“Bums No More: The Championship Season of the 1955 Brooklyn Dodgers” by Stewart Wolpin
Baseball, championship, Dodgers, Brooklyn, Yankees, history
June 15, 2010
3 1/2 of 5 stars (good)
The Brooklyn Dodgers won only one World Series before the move to Los Angeles in 1958 and this book is a good recap of that season. It reads much like any other season recap book with one exception. The stories shared here by fans, including some famous ones like Larry King, are a wonderful addition and they are interspersed throughout the book.
There is not a lot of depth to the recap of the season. It reads much like a brief summary when describing the various ups and downs to the season, beginning with the 12 game winning streak and ending with first the despair entering the World Series and then the elation of winning it all. The despair was illustrated through the reactions
I also liked the thought by Vin Scully about how the entire borough of Brooklyn was rabidly celebrating the Dodgers winning but in the author’s opinion, the Bronx did not match that for the Yankees for any of their championships, nor did Manhattan do the same for the Giants in the previous season of 1954. Overall a good read.
Did I skim?
No. The book was long enough to capture the entire season, but short enough that it didn’t take too long to finish.
Did I learn something new?
Yes. I don’t usually look up or research older baseball records, so I didn’t know that the Dodgers started that season with a 12 game winning streak or that they broke out of the gate so fast. Also, while I knew that the Dodgers were not drawing well because many of their fans were now heading east on Long Island, I didn’t realize just how severe a drop in attendance they were experiencing. The low crowds described in some of the games seems hard to fathom for a championship team worshipped by the locals.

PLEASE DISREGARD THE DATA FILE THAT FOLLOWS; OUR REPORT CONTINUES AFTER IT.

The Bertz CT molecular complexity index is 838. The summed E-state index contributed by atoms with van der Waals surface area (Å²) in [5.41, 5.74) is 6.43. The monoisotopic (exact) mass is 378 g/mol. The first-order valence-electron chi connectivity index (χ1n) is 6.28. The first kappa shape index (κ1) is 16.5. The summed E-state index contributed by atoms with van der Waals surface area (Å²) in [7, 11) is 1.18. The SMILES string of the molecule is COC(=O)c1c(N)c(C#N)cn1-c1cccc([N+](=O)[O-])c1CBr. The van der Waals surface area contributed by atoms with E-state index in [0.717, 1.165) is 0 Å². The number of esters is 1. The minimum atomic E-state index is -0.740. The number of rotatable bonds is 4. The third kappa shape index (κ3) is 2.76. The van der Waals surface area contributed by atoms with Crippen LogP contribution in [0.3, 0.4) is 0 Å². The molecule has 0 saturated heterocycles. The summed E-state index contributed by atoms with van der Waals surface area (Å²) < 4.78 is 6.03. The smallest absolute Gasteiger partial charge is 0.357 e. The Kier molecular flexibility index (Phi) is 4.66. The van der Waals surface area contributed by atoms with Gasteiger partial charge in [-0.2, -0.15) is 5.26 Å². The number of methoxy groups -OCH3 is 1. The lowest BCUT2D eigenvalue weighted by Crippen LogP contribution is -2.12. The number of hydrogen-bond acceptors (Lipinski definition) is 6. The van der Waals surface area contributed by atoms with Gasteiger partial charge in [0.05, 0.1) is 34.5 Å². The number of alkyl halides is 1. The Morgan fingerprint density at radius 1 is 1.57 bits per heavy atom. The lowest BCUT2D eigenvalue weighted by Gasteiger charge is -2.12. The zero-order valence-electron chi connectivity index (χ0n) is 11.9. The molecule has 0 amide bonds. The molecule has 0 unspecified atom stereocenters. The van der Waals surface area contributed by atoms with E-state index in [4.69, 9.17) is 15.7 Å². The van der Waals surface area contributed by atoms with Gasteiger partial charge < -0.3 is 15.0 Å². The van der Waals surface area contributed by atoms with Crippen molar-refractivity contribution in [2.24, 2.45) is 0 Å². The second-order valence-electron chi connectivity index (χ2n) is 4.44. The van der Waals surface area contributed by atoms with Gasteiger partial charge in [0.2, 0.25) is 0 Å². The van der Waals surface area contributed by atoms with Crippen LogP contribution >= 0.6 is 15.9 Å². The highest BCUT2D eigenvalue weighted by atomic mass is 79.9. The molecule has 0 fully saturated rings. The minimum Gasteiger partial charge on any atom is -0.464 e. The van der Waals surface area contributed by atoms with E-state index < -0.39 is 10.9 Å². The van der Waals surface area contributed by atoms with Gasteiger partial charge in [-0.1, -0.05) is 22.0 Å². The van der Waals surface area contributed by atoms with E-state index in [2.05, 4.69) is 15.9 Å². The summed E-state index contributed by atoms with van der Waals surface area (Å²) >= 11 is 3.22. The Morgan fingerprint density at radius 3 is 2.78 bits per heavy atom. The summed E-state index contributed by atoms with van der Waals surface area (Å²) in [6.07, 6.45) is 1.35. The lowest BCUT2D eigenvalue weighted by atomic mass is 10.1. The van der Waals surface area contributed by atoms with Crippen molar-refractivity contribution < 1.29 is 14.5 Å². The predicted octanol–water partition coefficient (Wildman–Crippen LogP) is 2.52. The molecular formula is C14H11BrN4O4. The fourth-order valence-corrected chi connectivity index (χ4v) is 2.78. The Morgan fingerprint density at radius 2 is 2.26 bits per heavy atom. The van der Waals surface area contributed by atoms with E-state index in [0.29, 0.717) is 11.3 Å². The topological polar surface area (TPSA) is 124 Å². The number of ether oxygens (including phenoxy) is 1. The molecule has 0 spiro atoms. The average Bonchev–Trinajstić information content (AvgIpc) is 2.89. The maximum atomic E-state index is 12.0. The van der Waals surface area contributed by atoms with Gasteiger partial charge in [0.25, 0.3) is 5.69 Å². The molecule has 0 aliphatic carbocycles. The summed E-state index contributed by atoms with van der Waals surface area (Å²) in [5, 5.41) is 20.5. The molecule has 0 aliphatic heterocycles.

Pace of the book:
Very good. The stories of fans, both famous and not so famous, are interwoven with the season recap nicely. There isn’t a long pause before getting back to the season when one of these stories was shared.
What the book lacked in depth and new revelations was more than made up by the wonderful description of the love affair between Brooklyn and the Dodgers. Each fan’s story and the write-up of the celebration after the championship illustrate this.
Fans who are either old enough to remember this special season or those who are well-versed in Dodgers history might be disappointed in the lack of depth in the description of the baseball happenings or the portrayal of the players. While good for a casual fan or a reader who knows little about the Dodgers, hard core fans might be disappointed.
Do I recommend?
Yes. It is good for baseball historians, Dodger fans, or those who wish to learn a little more about the Brooklyn baseball era.
Book Format Read: